71st FRASER’S HIGHLANDERS
Around 2009 my husband Noel Briggs and myself, were faced with an unusual request from the Mayor of Cheraw, a small, historic town in South Carolina. He asked us to try to establish the names of several unknown Scots soldiers, from the 71st Fraser Highlanders, who are buried in the local graveyard of Old St David’s, the last Anglican Church in America to be granted its Charter by King George III.
Our research took us to Museums and Archives in both Scotland and England, when we were home visiting family; and too many more across the southern states of the USA. We were generously aided by several experienced researchers and historical authors, who we were lucky enough to make contact with, to the extent that many of these have become good friends. But, also, inevitably, the internet enabled me to access prime documents, letters and in particular, some contemporary, less well known books. These proved to tell much more of the story of these soldiers, than had been known previously. Stephanie Briggs
Below is their story and the story of the 71st Fraser’s Highlanders.
Their story is also on a bronze Marker which has now been erected in the churchyard of Old Saint David’s, Cheraw, South Carolina, unfortunately, there are no records of the names of the two officers and the several men who died there. However, each grave now bears a granite Headstone remembering these unnamed men,“ known only to God” who died in the service of their King and country, far away from the Highlands of Scotland.
71ST FRASER HIGHLAND REGIMENT by Ed Brumby
The 71st Fraser Regiment was raised by Major General Simon Fraser of Lovat in December 1775 to fight in The American war of Independence. The Duchess of Gordon, at Fochabers in Moray, was an active recruiter for her brother Captain Hamilton Maxwell. This was long before her famous “kiss and a shilling” for the recruits of the Gordon Highlanders. 2000 men were raised by officers from many clans and sailed along with the 42nd Regiment from Greenock in April 1776. About 500 men, together with their officers were captured off Boston and spent up to nearly two years in captivity, some working for American families.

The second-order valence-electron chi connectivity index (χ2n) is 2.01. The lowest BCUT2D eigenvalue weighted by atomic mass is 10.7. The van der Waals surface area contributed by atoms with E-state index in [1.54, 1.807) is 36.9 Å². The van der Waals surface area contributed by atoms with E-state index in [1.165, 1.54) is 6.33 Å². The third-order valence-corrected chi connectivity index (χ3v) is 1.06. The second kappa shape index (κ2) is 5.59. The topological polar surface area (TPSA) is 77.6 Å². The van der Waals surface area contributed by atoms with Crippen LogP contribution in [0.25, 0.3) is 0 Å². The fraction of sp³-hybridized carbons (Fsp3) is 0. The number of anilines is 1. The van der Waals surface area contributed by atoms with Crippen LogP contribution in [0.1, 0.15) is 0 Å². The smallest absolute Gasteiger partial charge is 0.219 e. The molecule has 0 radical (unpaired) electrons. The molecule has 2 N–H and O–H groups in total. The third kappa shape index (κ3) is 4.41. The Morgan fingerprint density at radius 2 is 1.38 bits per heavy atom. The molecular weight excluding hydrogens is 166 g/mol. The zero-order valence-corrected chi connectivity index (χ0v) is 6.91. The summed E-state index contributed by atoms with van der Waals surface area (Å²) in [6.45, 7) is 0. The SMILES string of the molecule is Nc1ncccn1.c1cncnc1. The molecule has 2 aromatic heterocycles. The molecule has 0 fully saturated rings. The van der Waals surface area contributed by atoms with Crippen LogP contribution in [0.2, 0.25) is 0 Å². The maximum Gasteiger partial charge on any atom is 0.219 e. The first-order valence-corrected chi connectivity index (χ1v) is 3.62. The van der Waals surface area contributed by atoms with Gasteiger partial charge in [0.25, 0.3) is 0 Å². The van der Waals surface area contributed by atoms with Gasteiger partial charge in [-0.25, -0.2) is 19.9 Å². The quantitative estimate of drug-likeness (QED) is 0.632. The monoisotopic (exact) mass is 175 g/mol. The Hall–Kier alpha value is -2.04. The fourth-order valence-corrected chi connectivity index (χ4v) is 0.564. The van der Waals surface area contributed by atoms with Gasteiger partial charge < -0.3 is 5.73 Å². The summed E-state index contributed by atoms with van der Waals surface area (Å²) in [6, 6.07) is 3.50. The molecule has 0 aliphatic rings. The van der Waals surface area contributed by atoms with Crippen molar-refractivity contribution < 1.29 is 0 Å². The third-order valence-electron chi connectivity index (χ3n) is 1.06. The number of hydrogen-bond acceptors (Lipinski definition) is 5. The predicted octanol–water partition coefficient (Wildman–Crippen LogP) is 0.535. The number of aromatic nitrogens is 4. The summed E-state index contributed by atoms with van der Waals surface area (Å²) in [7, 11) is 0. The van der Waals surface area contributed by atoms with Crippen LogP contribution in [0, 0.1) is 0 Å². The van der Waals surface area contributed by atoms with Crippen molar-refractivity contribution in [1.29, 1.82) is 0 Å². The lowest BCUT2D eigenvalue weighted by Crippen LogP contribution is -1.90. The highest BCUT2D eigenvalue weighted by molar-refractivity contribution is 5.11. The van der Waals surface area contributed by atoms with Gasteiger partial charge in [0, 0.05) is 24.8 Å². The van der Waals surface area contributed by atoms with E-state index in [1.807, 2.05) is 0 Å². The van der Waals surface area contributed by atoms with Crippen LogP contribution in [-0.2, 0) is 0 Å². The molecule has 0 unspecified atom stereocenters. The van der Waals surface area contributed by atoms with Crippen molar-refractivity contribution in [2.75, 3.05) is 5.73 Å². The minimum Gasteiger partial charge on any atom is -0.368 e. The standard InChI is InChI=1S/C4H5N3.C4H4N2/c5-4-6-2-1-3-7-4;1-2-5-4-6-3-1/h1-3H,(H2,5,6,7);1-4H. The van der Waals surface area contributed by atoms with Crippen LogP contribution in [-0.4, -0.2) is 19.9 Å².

The war would see the 71st fighting in New York, Pennsylvania, Georgia, South Carolina, North Carolina, finally being defeated at Yorktown Virginia. The kilted warriors had to endure a variety of climates, mainly hot, and on occasions had to abandon their beloved plaids for trousers. They gained a fearsome reputation and the “skirl of the pipes” was feared by the French who assisted the Americans at Savannah.
Some men chose to settle in Nova Scotia and nearby northern areas. Some deserted, and some finally made it home to Perth. Those who had been wounded were judged by The Chelsea Board to see if they warranted assistance. It is sad that the 71st Regiment seems to have been forgotten in the history of Scotland, indeed it is seldom mentioned. Hopefully this book “71st Fraser Highland Regiment in the American War of Independence” will address that issue. My book is on sale via Tain Museum, it is £12 plus postage. I am trying to support them as they seem to be the only museum etc in Scotland who are really interested in the 71st.